Findings from this theme also indicated the importance of the natural environment for increasing imagination and creativity (86, 88, 92), increasing contact with nature (33, 88, 89) and enabling children to interact with peers and teachers differently (33, 88, 91, 92). Another theme noted that natural settings increase child-initiated learning and student perceiving them as capable learners (33, 86, 93).

"[CogG] has poor concentration, sees herself as the baby, finds it difficult to sit and listen to story. She is extremely lacking in confidence … shy … she won't look at you indoors. With child-led learning she is totally engrossed and remains on task. Outside is the best learning environment for her … she remains on task. When outside she will come over and say 'I like this' and 'I like doing that', 'this is my favourite place." (93)

Theme 2: Natural and traditional settings provide similar affordances

This theme included two sub-themes a) movement types and intensity are similar across natural and traditional spaces and b) frequency of risky play is similar in both natural and traditional settings. This theme indicated that two related outcomes: physical activity and risky play are similar no matter the playground type (nature or traditional). Sandseter (2009) noted that children will always seek risk no matter the playground type, but natural areas provide the opportunity for greater risk (see Theme 1) (90). Similarly, in another study movement types and intensity did not vary in natural playgrounds compared to traditional playgrounds (32). However, this was found it one study only. Theme 1 indicated that natural settings enable children to engage in high intensity physical activity and to diversify their play.

Theme 3: Children's preferences of setting types

This theme included two sub-themes a) natural environment is more diverse and engaging and preferred by children compared to traditional settings and b) mixed areas (combining both natural with traditional elements) are preferred by children.

Two studies indicated that children preferred the natural environment compared to the traditional (91, 92) and one indicated they preferred mixed-areas (86). Based on the three studies, it appears that children at minimum prefer their playground somewhat naturalised.

"I like going outside and playing! I like playing with my friends, Sydney and Megan. We play hide and seek on the playground and hide in the forest in the logs and trees. I like outside [in nature] because it's so fun and I really like to play. Sometimes I play with my sister too; I like all the colours outside and all the space." (92)

Theme 4: Restorative effect of nature

Two studies indicated the benefits of the natural environment for having a restorative effect on children (88). The experiences and exposure to nature enabled children to be energetic and engage in a variety of play types, but it was noted that these experiences supported them to sleep easier and restore their energy levels.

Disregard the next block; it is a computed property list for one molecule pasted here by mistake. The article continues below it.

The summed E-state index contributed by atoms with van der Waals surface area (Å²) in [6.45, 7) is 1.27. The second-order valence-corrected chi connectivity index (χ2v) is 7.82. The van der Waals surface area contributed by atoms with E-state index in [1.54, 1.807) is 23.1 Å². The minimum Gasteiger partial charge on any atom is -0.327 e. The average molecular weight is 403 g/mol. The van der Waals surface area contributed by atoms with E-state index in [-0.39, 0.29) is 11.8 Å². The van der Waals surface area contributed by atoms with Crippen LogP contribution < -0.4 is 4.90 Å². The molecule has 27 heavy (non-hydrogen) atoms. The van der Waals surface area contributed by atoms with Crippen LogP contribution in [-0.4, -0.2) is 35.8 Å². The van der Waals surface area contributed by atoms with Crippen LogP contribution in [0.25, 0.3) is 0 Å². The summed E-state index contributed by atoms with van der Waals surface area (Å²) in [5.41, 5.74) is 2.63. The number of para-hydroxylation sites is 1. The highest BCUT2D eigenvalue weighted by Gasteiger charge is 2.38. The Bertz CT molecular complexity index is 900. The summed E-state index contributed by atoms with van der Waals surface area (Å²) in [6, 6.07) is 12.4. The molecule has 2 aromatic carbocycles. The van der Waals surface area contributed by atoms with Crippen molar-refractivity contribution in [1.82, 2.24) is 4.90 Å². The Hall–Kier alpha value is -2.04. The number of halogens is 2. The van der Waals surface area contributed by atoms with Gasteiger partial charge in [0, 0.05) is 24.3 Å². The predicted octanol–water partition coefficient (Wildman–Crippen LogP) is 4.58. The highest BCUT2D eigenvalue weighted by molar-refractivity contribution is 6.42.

"Now it's become very difficult to finish playing. They would rather continue, and those who need to take a nap, they've had a nice, long time outdoors and nice games so they fall asleep more easily, and it affects their energy in the afternoon. Some children have very long days here. They come in the morning and stay until five o'clock; they seem to be somehow energetic and lively in the yard. This is new for us. The contrast to the previous yard is so great that the effects can be seen here very quickly." (89)

Summary of qualitative evidence

Findings from the qualitative evidence suggests that compared to traditional settings, the natural environment affords many more opportunities for children to be physically active, play and interact with their peers. Natural settings are also important for providing restoration for children. Children also prefer settings which integrate some nature either a full naturalised playground or a mixed area. A small number of studies indicated that movement and risky play were similar no matter the setting type.

Logic model

Figure 16 presents a logic model of the combined quantitative and qualitative evidence. The purpose of this logic model is to present what is required for a nature-based ELC to function (the inputs), what are the direct environmental and child level outputs and what the possible short and intermediate term outcomes might be for children.

We could only draw conclusions on short term outcomes because studies did not assess the longer term impacts of nature-based ELC. We propose what the longer-term outcomes and impact (grey box) might be based on other evidence (detailed in the discussion). Based on the evidence we could not draw specific conclusions on what the possible causal pathways might be, but this logic model can act as a hypothesis of what the benefits are for children and what has caused these benefits.

Figure 16. Logic model from the combined quantitative and qualitative evidence
Figure 16 presents a logic model of the combined quantitative and qualitative
evidence

Contact